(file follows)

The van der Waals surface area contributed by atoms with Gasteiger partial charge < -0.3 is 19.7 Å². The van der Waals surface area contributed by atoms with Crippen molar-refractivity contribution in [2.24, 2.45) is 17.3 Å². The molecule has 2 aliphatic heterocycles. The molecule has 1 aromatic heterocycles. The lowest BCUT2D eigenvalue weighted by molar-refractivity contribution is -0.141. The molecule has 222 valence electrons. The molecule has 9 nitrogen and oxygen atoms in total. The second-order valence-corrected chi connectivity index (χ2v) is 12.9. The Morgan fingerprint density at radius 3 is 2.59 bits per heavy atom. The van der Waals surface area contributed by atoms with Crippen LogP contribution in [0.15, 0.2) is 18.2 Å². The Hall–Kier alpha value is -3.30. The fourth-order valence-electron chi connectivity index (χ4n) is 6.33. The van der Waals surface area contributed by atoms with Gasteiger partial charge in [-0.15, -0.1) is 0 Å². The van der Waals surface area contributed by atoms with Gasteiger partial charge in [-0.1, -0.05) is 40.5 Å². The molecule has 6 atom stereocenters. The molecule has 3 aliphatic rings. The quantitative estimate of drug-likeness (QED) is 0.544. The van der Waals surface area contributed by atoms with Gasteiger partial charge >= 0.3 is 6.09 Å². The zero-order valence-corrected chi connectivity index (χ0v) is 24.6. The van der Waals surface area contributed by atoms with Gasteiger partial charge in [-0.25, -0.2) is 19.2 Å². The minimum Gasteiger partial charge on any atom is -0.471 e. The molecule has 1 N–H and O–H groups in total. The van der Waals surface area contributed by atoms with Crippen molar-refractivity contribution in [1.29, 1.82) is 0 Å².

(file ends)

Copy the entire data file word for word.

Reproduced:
The van der Waals surface area contributed by atoms with Gasteiger partial charge < -0.3 is 19.7 Å². The van der Waals surface area contributed by atoms with Crippen molar-refractivity contribution in [2.24, 2.45) is 17.3 Å². The molecule has 2 aliphatic heterocycles. The molecule has 1 aromatic heterocycles. The lowest BCUT2D eigenvalue weighted by molar-refractivity contribution is -0.141. The molecule has 222 valence electrons. The molecule has 9 nitrogen and oxygen atoms in total. The second-order valence-corrected chi connectivity index (χ2v) is 12.9. The Morgan fingerprint density at radius 3 is 2.59 bits per heavy atom. The van der Waals surface area contributed by atoms with Crippen LogP contribution in [0.15, 0.2) is 18.2 Å². The Hall–Kier alpha value is -3.30. The fourth-order valence-electron chi connectivity index (χ4n) is 6.33. The van der Waals surface area contributed by atoms with Gasteiger partial charge in [-0.15, -0.1) is 0 Å². The van der Waals surface area contributed by atoms with Gasteiger partial charge in [-0.1, -0.05) is 40.5 Å². The molecule has 6 atom stereocenters. The molecule has 3 aliphatic rings. The quantitative estimate of drug-likeness (QED) is 0.544. The van der Waals surface area contributed by atoms with Gasteiger partial charge >= 0.3 is 6.09 Å². The zero-order valence-corrected chi connectivity index (χ0v) is 24.6. The van der Waals surface area contributed by atoms with Gasteiger partial charge in [-0.25, -0.2) is 19.2 Å². The minimum Gasteiger partial charge on any atom is -0.471 e. The molecule has 1 N–H and O–H groups in total. The van der Waals surface area contributed by atoms with Crippen molar-refractivity contribution in [1.29, 1.82) is 0 Å².